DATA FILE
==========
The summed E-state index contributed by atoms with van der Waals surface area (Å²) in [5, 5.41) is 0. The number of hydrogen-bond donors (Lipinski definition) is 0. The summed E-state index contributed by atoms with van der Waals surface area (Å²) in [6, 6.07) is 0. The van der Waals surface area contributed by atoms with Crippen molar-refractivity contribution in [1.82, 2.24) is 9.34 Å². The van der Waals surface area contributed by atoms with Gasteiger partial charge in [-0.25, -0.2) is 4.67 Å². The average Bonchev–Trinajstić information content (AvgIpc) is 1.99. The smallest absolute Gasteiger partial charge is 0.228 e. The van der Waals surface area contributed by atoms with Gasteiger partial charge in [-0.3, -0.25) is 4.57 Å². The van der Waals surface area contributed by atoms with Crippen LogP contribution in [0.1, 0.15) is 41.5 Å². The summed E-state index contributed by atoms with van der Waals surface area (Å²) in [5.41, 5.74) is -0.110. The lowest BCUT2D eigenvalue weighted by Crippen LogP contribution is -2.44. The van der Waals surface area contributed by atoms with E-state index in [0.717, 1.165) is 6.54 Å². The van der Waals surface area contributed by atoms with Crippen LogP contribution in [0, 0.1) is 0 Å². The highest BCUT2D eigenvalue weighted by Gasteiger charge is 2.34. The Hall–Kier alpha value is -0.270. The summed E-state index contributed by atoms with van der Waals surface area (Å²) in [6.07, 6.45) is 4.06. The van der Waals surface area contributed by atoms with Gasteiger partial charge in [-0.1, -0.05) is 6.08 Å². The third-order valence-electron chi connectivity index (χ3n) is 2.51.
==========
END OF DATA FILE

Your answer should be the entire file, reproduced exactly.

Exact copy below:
The summed E-state index contributed by atoms with van der Waals surface area (Å²) in [5, 5.41) is 0. The number of hydrogen-bond donors (Lipinski definition) is 0. The summed E-state index contributed by atoms with van der Waals surface area (Å²) in [6, 6.07) is 0. The van der Waals surface area contributed by atoms with Crippen molar-refractivity contribution in [1.82, 2.24) is 9.34 Å². The van der Waals surface area contributed by atoms with Gasteiger partial charge in [-0.25, -0.2) is 4.67 Å². The average Bonchev–Trinajstić information content (AvgIpc) is 1.99. The smallest absolute Gasteiger partial charge is 0.228 e. The van der Waals surface area contributed by atoms with Gasteiger partial charge in [-0.3, -0.25) is 4.57 Å². The van der Waals surface area contributed by atoms with Crippen LogP contribution in [0.1, 0.15) is 41.5 Å². The summed E-state index contributed by atoms with van der Waals surface area (Å²) in [5.41, 5.74) is -0.110. The lowest BCUT2D eigenvalue weighted by Crippen LogP contribution is -2.44. The van der Waals surface area contributed by atoms with E-state index in [0.717, 1.165) is 6.54 Å². The van der Waals surface area contributed by atoms with Crippen LogP contribution in [0, 0.1) is 0 Å². The highest BCUT2D eigenvalue weighted by Gasteiger charge is 2.34. The Hall–Kier alpha value is -0.270. The summed E-state index contributed by atoms with van der Waals surface area (Å²) in [6.07, 6.45) is 4.06. The van der Waals surface area contributed by atoms with Gasteiger partial charge in [-0.1, -0.05) is 6.08 Å². The third-order valence-electron chi connectivity index (χ3n) is 2.51.